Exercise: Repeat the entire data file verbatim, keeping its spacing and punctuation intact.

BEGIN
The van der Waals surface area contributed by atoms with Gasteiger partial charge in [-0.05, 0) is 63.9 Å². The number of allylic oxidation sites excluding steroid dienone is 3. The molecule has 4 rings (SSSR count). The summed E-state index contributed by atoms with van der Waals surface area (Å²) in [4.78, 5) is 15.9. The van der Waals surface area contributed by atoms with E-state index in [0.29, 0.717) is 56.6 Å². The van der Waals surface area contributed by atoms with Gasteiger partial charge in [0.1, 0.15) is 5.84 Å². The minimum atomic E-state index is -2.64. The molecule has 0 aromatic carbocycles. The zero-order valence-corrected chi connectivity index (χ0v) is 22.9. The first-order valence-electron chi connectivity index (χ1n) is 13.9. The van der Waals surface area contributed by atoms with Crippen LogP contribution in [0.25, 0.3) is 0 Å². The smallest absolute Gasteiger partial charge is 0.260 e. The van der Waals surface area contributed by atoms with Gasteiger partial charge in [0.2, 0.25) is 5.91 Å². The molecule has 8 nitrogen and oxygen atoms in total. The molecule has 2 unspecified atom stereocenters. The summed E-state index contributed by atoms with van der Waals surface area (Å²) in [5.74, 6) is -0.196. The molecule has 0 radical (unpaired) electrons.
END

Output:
The van der Waals surface area contributed by atoms with Gasteiger partial charge in [-0.05, 0) is 63.9 Å². The number of allylic oxidation sites excluding steroid dienone is 3. The molecule has 4 rings (SSSR count). The summed E-state index contributed by atoms with van der Waals surface area (Å²) in [4.78, 5) is 15.9. The van der Waals surface area contributed by atoms with E-state index in [0.29, 0.717) is 56.6 Å². The van der Waals surface area contributed by atoms with Gasteiger partial charge in [0.1, 0.15) is 5.84 Å². The minimum atomic E-state index is -2.64. The molecule has 0 aromatic carbocycles. The zero-order valence-corrected chi connectivity index (χ0v) is 22.9. The first-order valence-electron chi connectivity index (χ1n) is 13.9. The van der Waals surface area contributed by atoms with Crippen LogP contribution in [0.25, 0.3) is 0 Å². The smallest absolute Gasteiger partial charge is 0.260 e. The van der Waals surface area contributed by atoms with Gasteiger partial charge in [0.2, 0.25) is 5.91 Å². The molecule has 8 nitrogen and oxygen atoms in total. The molecule has 2 unspecified atom stereocenters. The summed E-state index contributed by atoms with van der Waals surface area (Å²) in [5.74, 6) is -0.196. The molecule has 0 radical (unpaired) electrons.